Let’s just cut to the chase: White Lies is uncannily similar to Joy Division. Their sound, their style, everything they do is ripped straight from the morose band playbook. (Even lead singer Harry McVeigh resembles Ian Curtis.)
The band’s latest release, “Ritual,” does very little to break from the dark ‘80s sound they are known for. Yet in the vein of Joy Division, White Lies explore their New Order side on this record.
Their lead single, “Bigger Than Us,” locks into a New Order groove while maintaining a real rock ‘n’ roll sound. Through most of the tracks, the band comfortably transitions from dancey verses to grand choruses without coming off as trying too hard not to conform to pop styles. A Tears For Fears influence is also very apparent and the record is filled with other pieces of ‘80s music nostalgia.
Known for their dark and haunting music, White Lies do explore more melodic aspects on this record. “Come Down” sounds like a hybrid of Phil Collins’ “In the Air Tonight” drum track with Nine Inch Nails’ industrial synths.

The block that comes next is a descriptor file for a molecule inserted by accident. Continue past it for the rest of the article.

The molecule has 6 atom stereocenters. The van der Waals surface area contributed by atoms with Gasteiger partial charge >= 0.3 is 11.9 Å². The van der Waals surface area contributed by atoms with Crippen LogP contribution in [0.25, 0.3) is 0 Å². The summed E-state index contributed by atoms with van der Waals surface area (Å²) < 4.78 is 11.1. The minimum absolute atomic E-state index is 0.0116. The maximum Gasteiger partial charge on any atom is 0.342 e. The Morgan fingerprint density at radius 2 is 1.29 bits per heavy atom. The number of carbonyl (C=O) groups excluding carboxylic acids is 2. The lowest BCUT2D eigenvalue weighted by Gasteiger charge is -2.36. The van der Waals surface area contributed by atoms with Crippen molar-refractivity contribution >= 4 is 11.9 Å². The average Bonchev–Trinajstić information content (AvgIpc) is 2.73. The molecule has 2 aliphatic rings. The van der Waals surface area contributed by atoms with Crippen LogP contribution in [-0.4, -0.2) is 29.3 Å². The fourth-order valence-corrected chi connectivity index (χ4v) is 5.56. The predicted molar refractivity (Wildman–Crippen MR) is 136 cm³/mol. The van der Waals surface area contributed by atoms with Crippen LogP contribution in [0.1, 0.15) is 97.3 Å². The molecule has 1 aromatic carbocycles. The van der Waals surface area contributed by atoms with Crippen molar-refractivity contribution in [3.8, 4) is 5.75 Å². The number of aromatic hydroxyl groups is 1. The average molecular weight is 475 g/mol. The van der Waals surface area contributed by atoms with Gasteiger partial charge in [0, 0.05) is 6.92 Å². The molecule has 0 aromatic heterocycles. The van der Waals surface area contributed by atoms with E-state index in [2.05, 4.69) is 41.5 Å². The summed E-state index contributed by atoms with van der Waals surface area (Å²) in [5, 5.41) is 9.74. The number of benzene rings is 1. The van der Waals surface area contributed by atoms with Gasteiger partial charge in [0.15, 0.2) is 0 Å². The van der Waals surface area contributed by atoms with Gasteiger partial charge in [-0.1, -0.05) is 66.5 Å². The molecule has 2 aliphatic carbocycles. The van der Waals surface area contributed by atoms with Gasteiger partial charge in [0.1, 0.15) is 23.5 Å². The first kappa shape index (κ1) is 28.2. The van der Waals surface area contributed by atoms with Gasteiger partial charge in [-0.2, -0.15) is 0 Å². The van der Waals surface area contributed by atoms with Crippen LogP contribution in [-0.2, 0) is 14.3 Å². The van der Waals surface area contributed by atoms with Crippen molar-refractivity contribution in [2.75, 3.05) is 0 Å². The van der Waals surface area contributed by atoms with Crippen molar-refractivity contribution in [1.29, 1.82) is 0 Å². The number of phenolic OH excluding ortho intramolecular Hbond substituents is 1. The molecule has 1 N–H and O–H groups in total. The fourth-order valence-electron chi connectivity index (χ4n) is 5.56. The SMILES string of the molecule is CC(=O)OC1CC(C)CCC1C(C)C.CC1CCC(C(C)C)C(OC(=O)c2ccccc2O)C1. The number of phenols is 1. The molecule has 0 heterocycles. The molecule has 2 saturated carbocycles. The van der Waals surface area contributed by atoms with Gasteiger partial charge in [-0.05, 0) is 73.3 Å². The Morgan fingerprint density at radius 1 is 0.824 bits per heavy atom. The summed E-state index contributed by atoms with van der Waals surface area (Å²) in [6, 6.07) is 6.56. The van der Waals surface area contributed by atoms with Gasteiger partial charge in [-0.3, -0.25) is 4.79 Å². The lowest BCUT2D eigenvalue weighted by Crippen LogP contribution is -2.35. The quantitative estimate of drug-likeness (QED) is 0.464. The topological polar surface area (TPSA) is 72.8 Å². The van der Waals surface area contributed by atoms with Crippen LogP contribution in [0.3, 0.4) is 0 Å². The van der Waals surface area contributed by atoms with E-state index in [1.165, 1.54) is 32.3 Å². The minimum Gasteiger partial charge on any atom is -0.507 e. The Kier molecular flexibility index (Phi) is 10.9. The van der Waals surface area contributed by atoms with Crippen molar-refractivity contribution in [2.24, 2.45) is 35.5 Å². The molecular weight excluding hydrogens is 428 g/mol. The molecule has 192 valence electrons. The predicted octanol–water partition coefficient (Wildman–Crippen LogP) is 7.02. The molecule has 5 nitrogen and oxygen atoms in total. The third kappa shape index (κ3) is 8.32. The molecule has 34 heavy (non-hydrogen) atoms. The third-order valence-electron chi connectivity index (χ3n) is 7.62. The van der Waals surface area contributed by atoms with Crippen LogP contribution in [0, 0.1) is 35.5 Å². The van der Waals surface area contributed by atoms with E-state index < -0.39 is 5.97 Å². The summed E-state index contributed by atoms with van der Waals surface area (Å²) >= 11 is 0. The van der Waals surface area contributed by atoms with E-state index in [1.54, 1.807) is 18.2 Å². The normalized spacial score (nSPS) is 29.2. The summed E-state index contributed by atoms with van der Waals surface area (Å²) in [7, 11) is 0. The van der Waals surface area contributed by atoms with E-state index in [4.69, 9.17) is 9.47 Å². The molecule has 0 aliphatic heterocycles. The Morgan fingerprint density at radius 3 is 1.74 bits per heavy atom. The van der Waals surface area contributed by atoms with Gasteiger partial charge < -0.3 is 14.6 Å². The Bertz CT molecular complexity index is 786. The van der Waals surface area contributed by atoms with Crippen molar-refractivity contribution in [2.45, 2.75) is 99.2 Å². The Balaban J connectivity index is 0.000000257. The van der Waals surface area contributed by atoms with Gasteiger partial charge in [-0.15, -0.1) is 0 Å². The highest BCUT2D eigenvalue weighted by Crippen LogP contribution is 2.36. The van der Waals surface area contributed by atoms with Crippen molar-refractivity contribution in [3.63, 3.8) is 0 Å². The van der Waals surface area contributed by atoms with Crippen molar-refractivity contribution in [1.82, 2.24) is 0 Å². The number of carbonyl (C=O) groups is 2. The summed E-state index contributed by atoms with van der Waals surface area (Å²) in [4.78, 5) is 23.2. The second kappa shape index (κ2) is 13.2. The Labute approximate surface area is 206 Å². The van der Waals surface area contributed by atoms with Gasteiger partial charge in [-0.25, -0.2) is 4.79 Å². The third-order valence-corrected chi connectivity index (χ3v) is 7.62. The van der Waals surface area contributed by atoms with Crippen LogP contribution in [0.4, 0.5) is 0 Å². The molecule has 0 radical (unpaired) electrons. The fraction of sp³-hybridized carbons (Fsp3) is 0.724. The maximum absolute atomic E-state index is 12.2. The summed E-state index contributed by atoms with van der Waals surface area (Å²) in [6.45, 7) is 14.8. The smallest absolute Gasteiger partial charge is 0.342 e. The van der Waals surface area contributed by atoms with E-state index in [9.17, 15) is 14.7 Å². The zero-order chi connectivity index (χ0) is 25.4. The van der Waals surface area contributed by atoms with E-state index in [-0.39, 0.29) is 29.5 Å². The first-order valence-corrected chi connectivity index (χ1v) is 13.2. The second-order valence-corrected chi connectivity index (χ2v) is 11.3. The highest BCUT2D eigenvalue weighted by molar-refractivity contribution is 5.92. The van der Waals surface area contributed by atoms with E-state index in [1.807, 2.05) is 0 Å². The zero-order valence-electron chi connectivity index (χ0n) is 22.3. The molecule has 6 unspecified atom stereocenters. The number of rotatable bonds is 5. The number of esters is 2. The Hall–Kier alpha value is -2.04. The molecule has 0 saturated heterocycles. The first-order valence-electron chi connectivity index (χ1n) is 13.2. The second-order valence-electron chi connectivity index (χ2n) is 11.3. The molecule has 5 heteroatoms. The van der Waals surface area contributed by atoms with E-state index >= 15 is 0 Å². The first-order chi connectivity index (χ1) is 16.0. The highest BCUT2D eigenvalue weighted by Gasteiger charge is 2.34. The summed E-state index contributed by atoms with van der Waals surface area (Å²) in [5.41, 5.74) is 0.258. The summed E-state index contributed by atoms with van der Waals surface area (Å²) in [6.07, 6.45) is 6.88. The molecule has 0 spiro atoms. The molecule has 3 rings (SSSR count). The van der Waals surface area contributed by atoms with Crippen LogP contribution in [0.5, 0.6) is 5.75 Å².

“Peace & Quiet” is an interesting track because it has all the makings for a crossover appeal. McVeigh’s bassy vocals swell and croon over the swelling synth tracks. Fans of Kid Cudi or T.I.’s “Dead And Gone” may come to enjoy this somber joint.
If you were to grab only one track from the album, however, “Streetlights” would best sum up the album. A would-be-‘80s anthem, “Streetlights” captures that cold Manchester sound but brings it to a new plateau once its melodic chorus comes in. It’s a must-have track for any brooding slow dance.
What White Lies is producing is nothing new. The xx, Interpol and numerous other bands have all delved into this genre of depressing, dark dance music. White Lies, though, is exploring the realm at which these songs can operate. Their sound is getting darker but also bigger. Just like early efforts from Coldplay and Muse, “Ritual” is setting White Lies up for big things.
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